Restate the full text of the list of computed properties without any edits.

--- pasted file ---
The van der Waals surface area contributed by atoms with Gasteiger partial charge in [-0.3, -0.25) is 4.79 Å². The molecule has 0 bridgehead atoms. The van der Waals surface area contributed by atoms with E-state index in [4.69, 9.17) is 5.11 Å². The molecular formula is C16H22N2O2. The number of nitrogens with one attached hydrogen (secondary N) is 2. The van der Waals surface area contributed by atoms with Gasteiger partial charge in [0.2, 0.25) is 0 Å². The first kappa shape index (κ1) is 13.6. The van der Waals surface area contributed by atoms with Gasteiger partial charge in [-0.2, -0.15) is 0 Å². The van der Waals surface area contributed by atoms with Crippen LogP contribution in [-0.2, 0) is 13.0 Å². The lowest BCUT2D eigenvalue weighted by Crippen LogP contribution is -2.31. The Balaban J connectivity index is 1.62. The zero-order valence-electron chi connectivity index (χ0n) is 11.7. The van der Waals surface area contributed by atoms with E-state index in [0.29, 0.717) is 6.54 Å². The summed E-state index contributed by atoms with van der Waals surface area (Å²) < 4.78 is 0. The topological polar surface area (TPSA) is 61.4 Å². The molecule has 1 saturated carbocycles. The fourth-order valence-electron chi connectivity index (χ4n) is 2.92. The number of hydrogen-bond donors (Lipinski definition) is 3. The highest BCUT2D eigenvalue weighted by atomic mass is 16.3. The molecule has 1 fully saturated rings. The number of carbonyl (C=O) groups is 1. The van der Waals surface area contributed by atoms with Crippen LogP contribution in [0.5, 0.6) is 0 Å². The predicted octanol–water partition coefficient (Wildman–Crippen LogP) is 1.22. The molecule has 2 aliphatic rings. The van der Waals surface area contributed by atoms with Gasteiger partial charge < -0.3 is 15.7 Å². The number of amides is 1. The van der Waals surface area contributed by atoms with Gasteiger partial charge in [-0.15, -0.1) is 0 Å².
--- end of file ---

The van der Waals surface area contributed by atoms with Gasteiger partial charge in [-0.3, -0.25) is 4.79 Å². The molecule has 0 bridgehead atoms. The van der Waals surface area contributed by atoms with E-state index in [4.69, 9.17) is 5.11 Å². The molecular formula is C16H22N2O2. The number of nitrogens with one attached hydrogen (secondary N) is 2. The van der Waals surface area contributed by atoms with Gasteiger partial charge in [0.2, 0.25) is 0 Å². The first kappa shape index (κ1) is 13.6. The van der Waals surface area contributed by atoms with Gasteiger partial charge in [-0.2, -0.15) is 0 Å². The van der Waals surface area contributed by atoms with Crippen LogP contribution in [-0.2, 0) is 13.0 Å². The lowest BCUT2D eigenvalue weighted by Crippen LogP contribution is -2.31. The Balaban J connectivity index is 1.62. The zero-order valence-electron chi connectivity index (χ0n) is 11.7. The van der Waals surface area contributed by atoms with E-state index in [0.29, 0.717) is 6.54 Å². The summed E-state index contributed by atoms with van der Waals surface area (Å²) < 4.78 is 0. The topological polar surface area (TPSA) is 61.4 Å². The molecule has 1 saturated carbocycles. The fourth-order valence-electron chi connectivity index (χ4n) is 2.92. The number of hydrogen-bond donors (Lipinski definition) is 3. The highest BCUT2D eigenvalue weighted by atomic mass is 16.3. The molecule has 1 fully saturated rings. The number of carbonyl (C=O) groups is 1. The van der Waals surface area contributed by atoms with Crippen LogP contribution in [0.5, 0.6) is 0 Å². The predicted octanol–water partition coefficient (Wildman–Crippen LogP) is 1.22. The molecule has 2 aliphatic rings. The van der Waals surface area contributed by atoms with Gasteiger partial charge < -0.3 is 15.7 Å². The number of amides is 1. The van der Waals surface area contributed by atoms with Gasteiger partial charge in [-0.15, -0.1) is 0 Å².